acquisition machine is lurching back into gear.
The big computer-networking gearmaker says it could pay as much as $2.5 billion for a closely held technology company, according to the 10-Q form it filed with the
Securities and Exchange Commission
Cisco has the option to buy the unidentified company if it achieves specific financial targets. And though the deal isn't certain, if it happens it will close before July 2004. Cisco has paid $53 million of the $84 million total funding it has committed to the development-stage company. At least $100 million more has been committed as part of another stage of financing.
According to the filing, Cisco has expensed $52 million in research and development costs related to its investment in the company. The $52 million is equal to the sum of the unidentified company's net losses.
In March, Cisco
outlined in a 10-Q similar investments in three other closely held companies. Cisco recently agreed to buy two of the companies -- Hammerhead Networks and Navarro Networks -- for a $258 million in stock. Those deals are expected to close next quarter. Cisco expects to acquire the remaining interest in the third company for $150 million within the next three months.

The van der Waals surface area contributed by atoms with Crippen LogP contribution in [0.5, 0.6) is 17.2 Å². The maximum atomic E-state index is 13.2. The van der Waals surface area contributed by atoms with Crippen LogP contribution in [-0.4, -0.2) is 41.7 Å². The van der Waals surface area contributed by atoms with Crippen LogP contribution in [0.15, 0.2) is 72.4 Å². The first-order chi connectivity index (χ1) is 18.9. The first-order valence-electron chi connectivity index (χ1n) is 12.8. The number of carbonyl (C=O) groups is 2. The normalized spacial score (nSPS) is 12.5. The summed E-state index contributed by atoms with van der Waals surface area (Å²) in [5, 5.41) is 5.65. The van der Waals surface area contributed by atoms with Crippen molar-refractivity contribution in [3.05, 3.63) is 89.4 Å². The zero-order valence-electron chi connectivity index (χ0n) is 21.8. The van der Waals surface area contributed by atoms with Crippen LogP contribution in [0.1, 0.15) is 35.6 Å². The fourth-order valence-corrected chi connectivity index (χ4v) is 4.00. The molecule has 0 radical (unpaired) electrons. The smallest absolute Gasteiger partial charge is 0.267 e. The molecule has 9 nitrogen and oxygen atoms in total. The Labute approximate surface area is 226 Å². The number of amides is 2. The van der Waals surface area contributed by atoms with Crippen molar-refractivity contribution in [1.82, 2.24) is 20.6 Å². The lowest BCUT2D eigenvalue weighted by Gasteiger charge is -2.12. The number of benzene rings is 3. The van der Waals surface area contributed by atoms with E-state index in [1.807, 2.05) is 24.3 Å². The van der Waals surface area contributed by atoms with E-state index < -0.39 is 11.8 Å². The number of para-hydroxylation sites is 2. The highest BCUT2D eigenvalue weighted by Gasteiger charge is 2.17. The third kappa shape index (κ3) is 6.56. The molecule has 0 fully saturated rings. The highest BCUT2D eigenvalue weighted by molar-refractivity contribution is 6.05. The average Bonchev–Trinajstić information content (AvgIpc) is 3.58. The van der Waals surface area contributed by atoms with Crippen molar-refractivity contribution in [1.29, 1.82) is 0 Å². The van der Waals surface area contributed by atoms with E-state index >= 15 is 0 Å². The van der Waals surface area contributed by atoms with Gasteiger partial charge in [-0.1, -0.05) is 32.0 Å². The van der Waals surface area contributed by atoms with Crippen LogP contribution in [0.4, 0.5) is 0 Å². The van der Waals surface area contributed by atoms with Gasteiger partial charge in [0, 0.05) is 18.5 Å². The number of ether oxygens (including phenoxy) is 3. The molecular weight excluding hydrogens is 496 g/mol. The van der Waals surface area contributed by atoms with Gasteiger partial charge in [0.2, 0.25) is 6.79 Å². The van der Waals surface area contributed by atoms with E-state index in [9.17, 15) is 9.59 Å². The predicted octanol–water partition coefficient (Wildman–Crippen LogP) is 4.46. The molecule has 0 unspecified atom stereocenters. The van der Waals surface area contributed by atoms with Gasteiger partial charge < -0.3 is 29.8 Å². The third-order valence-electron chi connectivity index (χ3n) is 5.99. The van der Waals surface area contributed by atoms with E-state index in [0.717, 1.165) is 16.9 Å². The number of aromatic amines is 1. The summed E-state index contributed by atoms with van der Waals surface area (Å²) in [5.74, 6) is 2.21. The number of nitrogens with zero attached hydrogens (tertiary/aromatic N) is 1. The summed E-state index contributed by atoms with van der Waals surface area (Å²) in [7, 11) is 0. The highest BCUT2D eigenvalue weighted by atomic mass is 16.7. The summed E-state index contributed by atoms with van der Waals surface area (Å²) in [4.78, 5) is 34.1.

This is the second disclosure by Cisco, which has come under scrutiny for its role as both venture capitalist and occasionally acquirer or customer of companies it finances. The investments also continue to signal that Cisco may be putting its $21 billion in cash to work while most merger activity in the networking sector has slowed considerably.
At the height of its late-'90s buying spree, Cisco was on a pace that had it acquiring an average of nearly two companies a month as a steeply appreciating stock price stoked the company's growth engine. But the industry's slowing sales and rising debt payments essentially stopped networking gear demand growth in its tracks. Cisco has subsequently had to toss out some of its failed purchases.